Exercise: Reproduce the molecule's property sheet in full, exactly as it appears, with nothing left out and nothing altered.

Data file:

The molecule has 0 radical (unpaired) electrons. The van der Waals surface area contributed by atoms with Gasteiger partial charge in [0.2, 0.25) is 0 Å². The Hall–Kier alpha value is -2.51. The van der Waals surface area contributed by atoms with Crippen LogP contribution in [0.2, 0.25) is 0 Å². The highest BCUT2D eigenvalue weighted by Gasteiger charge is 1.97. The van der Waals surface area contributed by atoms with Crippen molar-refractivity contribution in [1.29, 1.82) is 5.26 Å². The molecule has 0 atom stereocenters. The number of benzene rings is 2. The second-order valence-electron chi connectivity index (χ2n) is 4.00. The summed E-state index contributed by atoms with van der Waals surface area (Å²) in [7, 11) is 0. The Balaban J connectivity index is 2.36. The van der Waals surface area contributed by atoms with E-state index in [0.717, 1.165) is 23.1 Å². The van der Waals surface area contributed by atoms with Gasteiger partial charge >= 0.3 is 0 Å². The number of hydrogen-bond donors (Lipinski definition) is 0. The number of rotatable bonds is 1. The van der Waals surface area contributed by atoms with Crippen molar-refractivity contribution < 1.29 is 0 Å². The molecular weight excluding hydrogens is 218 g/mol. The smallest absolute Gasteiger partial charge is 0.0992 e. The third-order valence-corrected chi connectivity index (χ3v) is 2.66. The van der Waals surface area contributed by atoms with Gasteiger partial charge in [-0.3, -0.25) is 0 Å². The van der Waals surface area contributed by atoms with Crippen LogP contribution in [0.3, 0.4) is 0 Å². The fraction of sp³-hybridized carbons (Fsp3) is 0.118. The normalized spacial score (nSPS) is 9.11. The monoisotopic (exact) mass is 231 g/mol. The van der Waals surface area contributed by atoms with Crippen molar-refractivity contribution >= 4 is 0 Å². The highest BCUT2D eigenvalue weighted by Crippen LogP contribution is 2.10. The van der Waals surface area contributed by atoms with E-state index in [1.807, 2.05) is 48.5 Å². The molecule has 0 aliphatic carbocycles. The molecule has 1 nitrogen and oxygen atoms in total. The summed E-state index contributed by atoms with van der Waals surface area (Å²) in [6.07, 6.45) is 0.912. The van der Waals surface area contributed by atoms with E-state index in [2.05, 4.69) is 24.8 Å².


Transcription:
The molecule has 0 radical (unpaired) electrons. The van der Waals surface area contributed by atoms with Gasteiger partial charge in [0.2, 0.25) is 0 Å². The Hall–Kier alpha value is -2.51. The van der Waals surface area contributed by atoms with Crippen LogP contribution in [0.2, 0.25) is 0 Å². The highest BCUT2D eigenvalue weighted by Gasteiger charge is 1.97. The van der Waals surface area contributed by atoms with Crippen molar-refractivity contribution in [1.29, 1.82) is 5.26 Å². The molecule has 0 atom stereocenters. The number of benzene rings is 2. The second-order valence-electron chi connectivity index (χ2n) is 4.00. The summed E-state index contributed by atoms with van der Waals surface area (Å²) in [7, 11) is 0. The Balaban J connectivity index is 2.36. The van der Waals surface area contributed by atoms with E-state index in [0.717, 1.165) is 23.1 Å². The van der Waals surface area contributed by atoms with Gasteiger partial charge >= 0.3 is 0 Å². The number of hydrogen-bond donors (Lipinski definition) is 0. The number of rotatable bonds is 1. The van der Waals surface area contributed by atoms with Crippen molar-refractivity contribution < 1.29 is 0 Å². The molecular weight excluding hydrogens is 218 g/mol. The smallest absolute Gasteiger partial charge is 0.0992 e. The third-order valence-corrected chi connectivity index (χ3v) is 2.66. The van der Waals surface area contributed by atoms with Gasteiger partial charge in [-0.3, -0.25) is 0 Å². The van der Waals surface area contributed by atoms with Crippen LogP contribution in [0.3, 0.4) is 0 Å². The fraction of sp³-hybridized carbons (Fsp3) is 0.118. The normalized spacial score (nSPS) is 9.11. The monoisotopic (exact) mass is 231 g/mol. The van der Waals surface area contributed by atoms with Crippen molar-refractivity contribution >= 4 is 0 Å². The highest BCUT2D eigenvalue weighted by Crippen LogP contribution is 2.10. The van der Waals surface area contributed by atoms with E-state index in [1.807, 2.05) is 48.5 Å². The molecule has 0 aliphatic carbocycles. The molecule has 1 nitrogen and oxygen atoms in total. The summed E-state index contributed by atoms with van der Waals surface area (Å²) in [6.07, 6.45) is 0.912. The van der Waals surface area contributed by atoms with E-state index in [2.05, 4.69) is 24.8 Å².